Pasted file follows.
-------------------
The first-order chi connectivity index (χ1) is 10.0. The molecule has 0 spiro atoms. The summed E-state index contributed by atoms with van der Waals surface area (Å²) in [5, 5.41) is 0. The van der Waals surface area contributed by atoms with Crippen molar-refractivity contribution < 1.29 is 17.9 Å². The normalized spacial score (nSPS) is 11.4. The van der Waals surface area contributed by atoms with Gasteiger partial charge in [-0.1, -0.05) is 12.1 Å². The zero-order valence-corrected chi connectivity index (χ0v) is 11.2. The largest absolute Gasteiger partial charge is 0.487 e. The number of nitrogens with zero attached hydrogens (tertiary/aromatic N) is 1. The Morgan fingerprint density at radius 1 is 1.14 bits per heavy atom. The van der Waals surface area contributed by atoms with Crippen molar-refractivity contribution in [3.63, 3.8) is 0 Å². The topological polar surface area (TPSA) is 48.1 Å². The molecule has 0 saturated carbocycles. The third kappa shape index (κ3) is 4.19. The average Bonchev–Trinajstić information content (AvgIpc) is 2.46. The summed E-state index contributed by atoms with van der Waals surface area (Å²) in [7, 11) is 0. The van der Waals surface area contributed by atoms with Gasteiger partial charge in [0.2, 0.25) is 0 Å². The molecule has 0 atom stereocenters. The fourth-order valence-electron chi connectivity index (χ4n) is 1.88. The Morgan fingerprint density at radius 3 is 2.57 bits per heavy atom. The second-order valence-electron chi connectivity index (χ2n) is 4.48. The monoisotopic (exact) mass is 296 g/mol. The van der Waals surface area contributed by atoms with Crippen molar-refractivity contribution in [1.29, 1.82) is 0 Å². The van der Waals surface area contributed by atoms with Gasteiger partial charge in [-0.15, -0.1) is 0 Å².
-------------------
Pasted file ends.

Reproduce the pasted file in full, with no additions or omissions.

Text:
The first-order chi connectivity index (χ1) is 10.0. The molecule has 0 spiro atoms. The summed E-state index contributed by atoms with van der Waals surface area (Å²) in [5, 5.41) is 0. The van der Waals surface area contributed by atoms with Crippen molar-refractivity contribution < 1.29 is 17.9 Å². The normalized spacial score (nSPS) is 11.4. The van der Waals surface area contributed by atoms with Gasteiger partial charge in [-0.1, -0.05) is 12.1 Å². The zero-order valence-corrected chi connectivity index (χ0v) is 11.2. The largest absolute Gasteiger partial charge is 0.487 e. The number of nitrogens with zero attached hydrogens (tertiary/aromatic N) is 1. The Morgan fingerprint density at radius 1 is 1.14 bits per heavy atom. The van der Waals surface area contributed by atoms with Crippen molar-refractivity contribution in [3.63, 3.8) is 0 Å². The topological polar surface area (TPSA) is 48.1 Å². The molecule has 0 saturated carbocycles. The third kappa shape index (κ3) is 4.19. The average Bonchev–Trinajstić information content (AvgIpc) is 2.46. The summed E-state index contributed by atoms with van der Waals surface area (Å²) in [7, 11) is 0. The van der Waals surface area contributed by atoms with Gasteiger partial charge in [0.2, 0.25) is 0 Å². The molecule has 0 atom stereocenters. The fourth-order valence-electron chi connectivity index (χ4n) is 1.88. The Morgan fingerprint density at radius 3 is 2.57 bits per heavy atom. The second-order valence-electron chi connectivity index (χ2n) is 4.48. The monoisotopic (exact) mass is 296 g/mol. The van der Waals surface area contributed by atoms with Crippen molar-refractivity contribution in [1.29, 1.82) is 0 Å². The van der Waals surface area contributed by atoms with Gasteiger partial charge in [-0.15, -0.1) is 0 Å².